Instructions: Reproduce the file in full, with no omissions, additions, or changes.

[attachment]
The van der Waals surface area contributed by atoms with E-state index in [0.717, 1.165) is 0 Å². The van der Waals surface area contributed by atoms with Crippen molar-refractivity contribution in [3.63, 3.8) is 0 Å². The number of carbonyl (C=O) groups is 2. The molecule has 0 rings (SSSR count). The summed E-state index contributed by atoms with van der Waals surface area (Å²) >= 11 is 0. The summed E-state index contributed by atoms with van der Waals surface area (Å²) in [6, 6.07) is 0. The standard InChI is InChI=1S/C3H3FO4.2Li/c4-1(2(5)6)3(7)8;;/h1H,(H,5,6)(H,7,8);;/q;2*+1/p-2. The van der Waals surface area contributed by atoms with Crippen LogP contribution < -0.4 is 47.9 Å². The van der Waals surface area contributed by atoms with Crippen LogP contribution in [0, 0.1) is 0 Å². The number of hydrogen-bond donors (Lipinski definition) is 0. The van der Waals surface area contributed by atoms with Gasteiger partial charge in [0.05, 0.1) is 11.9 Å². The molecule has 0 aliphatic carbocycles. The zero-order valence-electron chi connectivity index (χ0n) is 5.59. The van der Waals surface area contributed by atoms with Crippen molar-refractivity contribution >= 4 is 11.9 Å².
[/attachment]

The van der Waals surface area contributed by atoms with E-state index in [0.717, 1.165) is 0 Å². The van der Waals surface area contributed by atoms with Crippen molar-refractivity contribution in [3.63, 3.8) is 0 Å². The number of carbonyl (C=O) groups is 2. The molecule has 0 rings (SSSR count). The summed E-state index contributed by atoms with van der Waals surface area (Å²) >= 11 is 0. The summed E-state index contributed by atoms with van der Waals surface area (Å²) in [6, 6.07) is 0. The standard InChI is InChI=1S/C3H3FO4.2Li/c4-1(2(5)6)3(7)8;;/h1H,(H,5,6)(H,7,8);;/q;2*+1/p-2. The van der Waals surface area contributed by atoms with Crippen LogP contribution < -0.4 is 47.9 Å². The van der Waals surface area contributed by atoms with Crippen LogP contribution in [0, 0.1) is 0 Å². The number of hydrogen-bond donors (Lipinski definition) is 0. The van der Waals surface area contributed by atoms with Gasteiger partial charge in [0.05, 0.1) is 11.9 Å². The molecule has 0 aliphatic carbocycles. The zero-order valence-electron chi connectivity index (χ0n) is 5.59. The van der Waals surface area contributed by atoms with Crippen molar-refractivity contribution >= 4 is 11.9 Å².